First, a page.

Earlier today a journalist sent me a series of questions about stuff that happens at the Israel State Archives, of which I'm still the boss until the end of next month. The first question or two were informative, if not particularly well informed, as a short visit to our website could have shown. But then she got down to business, with questions that already contained her theses; and her theses contained fundamental assumptions not only about the ISA, but also about how things work in Israel in general.
Here are her questions and my answers. Judge for yourself.
· Is the State Archives open to people to visit in the reading room or are all documents only accessible on line? What happens if a person is looking for a document or documents that are not currently digitized?
As a general statement access to the archival holdings of the Israel State Archives (ISA) is via the archive's website, which has two interfaces, one in Hebrew and one in English, each of which uses the same search engine on the same collections. Individuals who demonstrate a specific need to see the original files can view them in the archives office building, in a specially designated room which you might call a reading room, except that most days it's empty because few people see the need to visit it. Files which have been partially redacted, for whatever reason (security, privacy, copyright), can be viewed only digitally as the redaction is done digitally. Whenever anyone requests to see a file which has not yet been checked or digitized or both, the file is sent immediately to be digitized and then to be checked; upon completion the scan is uploaded to the website and an announcement with the link is sent to the person who made the request. The file remains thereafter online for everyone. On average 10-30,000 newly processed pages go online every night.
· Is there an online catalog they can use to see what documents are housed by the archive?
Of course. Right here. For obvious reasons most of it is in Hebrew, irrespective of the language of the documents themselves.
· In the future might the Reading Room re-open?
It is of course conceivable that a future State Archivist might decide to re-open the reading room, thus incurring significant hassle to serve the needs of 15 people a day, even as the website serves 1-3,000 people on most days (365 days a year). Since checking the files for security/privacy/copyright issues is done on the scanned version of the files, it's hard to see who might benefit from such a move; as noted previously, individuals who can explain why they need to see a specific file may see it, if there are no redacted sections, even now.
· In the case of materials from 1948 War of Independence, are some files classified because of “privacy” of the Palestinians who may have been harmed in the battles? I.e. civilians who may have been raped or injured?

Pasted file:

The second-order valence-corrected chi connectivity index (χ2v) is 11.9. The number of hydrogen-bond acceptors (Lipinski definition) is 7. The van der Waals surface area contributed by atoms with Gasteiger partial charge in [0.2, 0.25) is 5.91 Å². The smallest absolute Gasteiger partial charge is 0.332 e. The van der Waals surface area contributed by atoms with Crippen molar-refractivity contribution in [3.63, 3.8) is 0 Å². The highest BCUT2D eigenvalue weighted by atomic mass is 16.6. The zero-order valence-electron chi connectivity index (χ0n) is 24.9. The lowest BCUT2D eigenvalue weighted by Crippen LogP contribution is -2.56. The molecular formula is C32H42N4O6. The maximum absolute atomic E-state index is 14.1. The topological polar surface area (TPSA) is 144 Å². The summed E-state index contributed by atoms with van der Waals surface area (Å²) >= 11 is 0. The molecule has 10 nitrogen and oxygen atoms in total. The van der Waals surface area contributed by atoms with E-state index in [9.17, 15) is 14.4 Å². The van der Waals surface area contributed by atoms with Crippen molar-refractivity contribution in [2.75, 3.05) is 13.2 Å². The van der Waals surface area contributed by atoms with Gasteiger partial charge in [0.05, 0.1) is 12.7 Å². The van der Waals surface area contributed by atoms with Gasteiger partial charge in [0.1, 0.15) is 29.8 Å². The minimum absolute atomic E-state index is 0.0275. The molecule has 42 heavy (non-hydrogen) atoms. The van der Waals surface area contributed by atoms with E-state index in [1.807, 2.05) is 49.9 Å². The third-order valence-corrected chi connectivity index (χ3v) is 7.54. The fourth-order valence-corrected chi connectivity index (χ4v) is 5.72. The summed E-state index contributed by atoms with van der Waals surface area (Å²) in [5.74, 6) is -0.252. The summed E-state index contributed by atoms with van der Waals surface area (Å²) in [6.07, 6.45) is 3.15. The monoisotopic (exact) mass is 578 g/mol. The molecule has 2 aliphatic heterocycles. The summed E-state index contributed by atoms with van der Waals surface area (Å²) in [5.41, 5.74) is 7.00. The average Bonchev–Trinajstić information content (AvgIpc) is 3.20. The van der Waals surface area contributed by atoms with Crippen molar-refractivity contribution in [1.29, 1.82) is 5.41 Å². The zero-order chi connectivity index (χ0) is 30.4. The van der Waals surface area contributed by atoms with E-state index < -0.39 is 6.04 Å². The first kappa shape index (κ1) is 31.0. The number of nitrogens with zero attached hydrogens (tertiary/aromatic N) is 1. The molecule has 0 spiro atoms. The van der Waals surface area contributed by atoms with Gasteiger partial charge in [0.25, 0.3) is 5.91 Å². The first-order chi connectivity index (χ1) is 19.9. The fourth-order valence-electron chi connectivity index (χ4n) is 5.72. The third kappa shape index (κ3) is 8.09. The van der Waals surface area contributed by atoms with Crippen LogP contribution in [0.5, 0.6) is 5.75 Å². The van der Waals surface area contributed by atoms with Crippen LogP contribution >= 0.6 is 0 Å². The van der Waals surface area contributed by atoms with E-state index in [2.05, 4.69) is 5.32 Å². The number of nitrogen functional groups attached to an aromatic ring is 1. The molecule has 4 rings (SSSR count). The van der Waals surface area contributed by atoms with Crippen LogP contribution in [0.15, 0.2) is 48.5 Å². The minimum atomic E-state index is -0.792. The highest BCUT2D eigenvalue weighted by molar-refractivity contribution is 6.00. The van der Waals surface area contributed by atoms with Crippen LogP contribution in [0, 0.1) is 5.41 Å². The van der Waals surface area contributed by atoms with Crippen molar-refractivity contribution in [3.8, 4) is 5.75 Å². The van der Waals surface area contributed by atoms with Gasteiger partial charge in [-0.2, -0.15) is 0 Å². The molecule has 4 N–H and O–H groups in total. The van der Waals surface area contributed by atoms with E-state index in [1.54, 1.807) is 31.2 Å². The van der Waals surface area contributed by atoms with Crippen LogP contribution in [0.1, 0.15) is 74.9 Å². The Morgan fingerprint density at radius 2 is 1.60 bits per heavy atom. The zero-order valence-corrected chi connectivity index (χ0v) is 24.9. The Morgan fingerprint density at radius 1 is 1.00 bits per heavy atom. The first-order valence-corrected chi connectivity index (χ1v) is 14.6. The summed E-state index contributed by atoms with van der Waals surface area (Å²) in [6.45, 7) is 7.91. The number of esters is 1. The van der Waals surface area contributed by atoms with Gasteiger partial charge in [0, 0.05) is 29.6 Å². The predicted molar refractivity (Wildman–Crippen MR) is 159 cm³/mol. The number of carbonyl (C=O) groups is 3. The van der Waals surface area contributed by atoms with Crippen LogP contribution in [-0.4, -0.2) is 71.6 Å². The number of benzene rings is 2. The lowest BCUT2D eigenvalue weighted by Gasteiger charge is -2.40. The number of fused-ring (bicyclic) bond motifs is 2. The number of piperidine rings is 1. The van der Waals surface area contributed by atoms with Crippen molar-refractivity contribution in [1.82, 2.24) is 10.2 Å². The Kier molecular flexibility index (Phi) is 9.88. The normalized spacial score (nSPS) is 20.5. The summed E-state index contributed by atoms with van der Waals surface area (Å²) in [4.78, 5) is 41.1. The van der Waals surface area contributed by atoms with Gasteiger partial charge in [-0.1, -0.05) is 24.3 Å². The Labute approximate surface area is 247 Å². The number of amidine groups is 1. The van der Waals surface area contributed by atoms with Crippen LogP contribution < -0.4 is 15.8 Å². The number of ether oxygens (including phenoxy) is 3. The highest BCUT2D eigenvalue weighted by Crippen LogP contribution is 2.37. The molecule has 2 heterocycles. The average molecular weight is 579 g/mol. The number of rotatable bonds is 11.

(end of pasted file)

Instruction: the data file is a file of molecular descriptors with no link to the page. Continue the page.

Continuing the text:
I don't know. As a general statement, privacy rules make no distinction between ethnic groups, citizenship or anything else. If the redactors deem a piece of information as requiring protection, it will be redacted irrespective of any other consideration. I have never come across a single case, nor heard of one, in which privacy rules were applied according to any such criteria; nor have I ever heard of any directive to do so. Were such a practice to be demonstrated, the courts would undoubtedly forbid it – but I've never heard of such a case so it's never gone to court.
· In the past (when the archives were accessed through the Reading Room) some Palestinian and Israeli Arab historians and researchers have said that when they have requested information on 1948 related unclassified files in person they were told they were blocked from accessing file. They claim it was bias by the archivists who did not want to give information to them because they were Palestinian or Israeli Arab. Do you have any comment on this?
I have never heard of such a practice. It would of course be illegal, and highly unlikely that an archivist on the staff of the ISA would take upon himself (or herself) to do such a thing, knowing that it could not be defended were there to be a complaint. If you'd like to supply me with specifics, rather than vague and unspecified hearsay, I would be happy personally to look into each case. I would add that in the current system, whereby requests for files come in from the website, there is no way for the archivists even to know who ordered which file, what country they are in, nor what their gender, ethnicity, age, profession or anything else might be. The most they can see, if they make the effort (which they rarely do because there is no significance to the fact), is an e-mail address and whatever name the person invents. I myself have invented multiple fictitious e-mail identities with which to submit requests and test our systems and processes. No one has ever tried to ask me who I am (who I are?).